I am writing this at the end of our latest trip to Greece, reflecting on our diving mission to the southern Aegean Sea. Supported by a professional team from the NERC UK National Facility for Scientific Diving (NFSD, hosted by the Scottish Association for Marine Science / SAMS in Oban), we have been exploring poorly known seabed communities off the Greek island of Rhodes for the last 2 weeks.
Kalymnos Island home of traditional sponge divers community
Led by Dr. Martin Sayer (NFSD) and myself, the team (which also included Elaine Azzopardi and Andrew Mogg from NFSD / SAMS) has been working with Vivian Louizidou (PhD student at Oceanlab / University of Aberdeen and Hellenic Centre for Marine Research), conducting deep diving operations up to 55 m depth, exploring the poorly known communities of maerl (coralline red algae) and associated organisms. Conducting scientific work – sampling, surveys and photography - at such depth required careful planning with larger than usual air cylinders, independent bail-out cylinders and extra air staged for the decompression stops. All diving was conducted using a bottom-reel to ensure that the divers always found their way back to the decompression lines. In total, 46 person-dives requiring staged decompression were completed without incident.
Frithjof Kuepper and Andy Mogg at work 50 m deep off Rhodes
yellowfin tuna with Andy Frit and Savvas under fish farm at Makri Island
The biodiversity and ecology of such communities in the Eastern Mediterranean has been rarely explored. Most of the existing studies had been conducted by bottom grabs or trawling, sometimes also by remotely operated vehicles (ROVs) – but rarely by divers. Scientific diving has a range of advantages – I consider that the major one is to place a thinking scientist in the midst of the site or community that he is studying. Scientific diving is also less intrusive and destructive than sampling by bottom grabs or trawling – and, in most cases, also more cost effective than the use of a larger research vessel.
2 m large ray under fish farm at Makri Island off SW Rhodes
The team managed to conduct extensive collections and photographic surveys, enabling a range of laboratory studies in the nearer future including the taxonomy of calcifying and other algae, their growth rates and contribution to carbon sequestration, and community ecology. The surveys revealed the presence of a number of alien invasive species, including fireworms, the red seaweed Womersleyella and 3 Caulerpa species (several of which are considered among the worst invaders of the Mediterranean). While they were known to impact shallow-water communities in the Eastern Mediterranean, the surveys conducted by the team suggest that their impacts are likely profound also in the low-light and colder-water, deeper communities.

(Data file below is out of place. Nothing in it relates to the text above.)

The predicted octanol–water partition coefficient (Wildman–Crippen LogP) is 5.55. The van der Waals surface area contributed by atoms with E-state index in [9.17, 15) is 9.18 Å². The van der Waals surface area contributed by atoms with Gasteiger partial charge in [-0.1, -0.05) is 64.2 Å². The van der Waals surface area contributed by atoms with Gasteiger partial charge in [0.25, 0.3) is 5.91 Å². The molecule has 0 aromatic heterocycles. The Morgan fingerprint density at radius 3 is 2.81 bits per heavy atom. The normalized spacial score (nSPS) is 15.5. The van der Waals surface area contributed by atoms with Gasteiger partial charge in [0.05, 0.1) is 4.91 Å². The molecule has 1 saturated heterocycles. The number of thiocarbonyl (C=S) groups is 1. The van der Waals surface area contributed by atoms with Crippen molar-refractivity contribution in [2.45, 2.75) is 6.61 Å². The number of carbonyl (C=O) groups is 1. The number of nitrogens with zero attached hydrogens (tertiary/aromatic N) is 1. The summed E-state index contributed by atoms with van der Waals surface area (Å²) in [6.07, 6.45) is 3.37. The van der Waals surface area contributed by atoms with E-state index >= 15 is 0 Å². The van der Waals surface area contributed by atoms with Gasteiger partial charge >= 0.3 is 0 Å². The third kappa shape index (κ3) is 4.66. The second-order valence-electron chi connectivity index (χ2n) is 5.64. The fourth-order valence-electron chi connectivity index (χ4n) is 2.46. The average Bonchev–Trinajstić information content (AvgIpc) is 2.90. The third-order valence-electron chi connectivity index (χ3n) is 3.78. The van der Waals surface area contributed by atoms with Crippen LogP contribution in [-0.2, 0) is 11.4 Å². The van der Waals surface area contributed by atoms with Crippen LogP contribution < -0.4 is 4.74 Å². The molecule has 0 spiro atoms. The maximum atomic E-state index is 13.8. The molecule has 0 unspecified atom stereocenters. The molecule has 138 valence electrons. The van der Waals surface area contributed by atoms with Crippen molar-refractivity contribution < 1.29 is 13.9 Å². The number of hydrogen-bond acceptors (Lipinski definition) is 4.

On our last day and with all scientific objectives accomplished, Savvas Hatzinikolaou (from whom we had rented the boat and part of the equipment) took us diving around his fish farm near Makri Island off the SW coast of Rhodes. Since its establishment in the early 1990, the site has been off limits for fishing and, in consequence, has become a safe haven for some large marine life: dolphins, yellowfin tuna, and large rays. As we dived under the large fish cages, we were lucky enough to see 5 yellowfin tuna close up and a resting ray with > 2 m wing span on the seabed – a closure to our dive mission, as spectacular as the deep diving!
I am very grateful to the wonderful team – ευχαριστώ πολύ to Martin, Elaine and Andy for the diving, to Savvas for logistics support, and to Vivian and her mother Irini for most other aspects of working in Rhodes and their great hospitality. I had previously worked with Martin and Elaine in the Canadian Arctic and around Oban, Scotland – we are currently planning a new mission to the Arctic, and to return to Greece next year. To be continued – watch this space.
Photographs: Martin D.J. Sayer, NFSD / SAMS